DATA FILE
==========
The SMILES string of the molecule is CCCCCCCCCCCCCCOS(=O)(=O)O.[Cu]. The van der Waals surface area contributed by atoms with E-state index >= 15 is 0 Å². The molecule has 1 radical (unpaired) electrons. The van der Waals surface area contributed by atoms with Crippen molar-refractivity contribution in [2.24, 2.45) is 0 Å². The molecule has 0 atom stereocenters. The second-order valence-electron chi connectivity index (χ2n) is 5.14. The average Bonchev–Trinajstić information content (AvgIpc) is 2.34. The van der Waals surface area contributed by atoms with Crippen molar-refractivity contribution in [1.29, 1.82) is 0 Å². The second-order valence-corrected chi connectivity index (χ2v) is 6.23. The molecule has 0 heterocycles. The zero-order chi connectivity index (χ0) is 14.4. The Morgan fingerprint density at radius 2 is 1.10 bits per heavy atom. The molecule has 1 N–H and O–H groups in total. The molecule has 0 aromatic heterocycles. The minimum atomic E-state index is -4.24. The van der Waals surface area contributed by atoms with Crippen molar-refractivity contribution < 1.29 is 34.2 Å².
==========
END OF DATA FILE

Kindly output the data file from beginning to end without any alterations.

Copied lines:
The SMILES string of the molecule is CCCCCCCCCCCCCCOS(=O)(=O)O.[Cu]. The van der Waals surface area contributed by atoms with E-state index >= 15 is 0 Å². The molecule has 1 radical (unpaired) electrons. The van der Waals surface area contributed by atoms with Crippen molar-refractivity contribution in [2.24, 2.45) is 0 Å². The molecule has 0 atom stereocenters. The second-order valence-electron chi connectivity index (χ2n) is 5.14. The average Bonchev–Trinajstić information content (AvgIpc) is 2.34. The van der Waals surface area contributed by atoms with Crippen molar-refractivity contribution in [1.29, 1.82) is 0 Å². The second-order valence-corrected chi connectivity index (χ2v) is 6.23. The molecule has 0 heterocycles. The zero-order chi connectivity index (χ0) is 14.4. The Morgan fingerprint density at radius 2 is 1.10 bits per heavy atom. The molecule has 1 N–H and O–H groups in total. The molecule has 0 aromatic heterocycles. The minimum atomic E-state index is -4.24. The van der Waals surface area contributed by atoms with Crippen molar-refractivity contribution < 1.29 is 34.2 Å².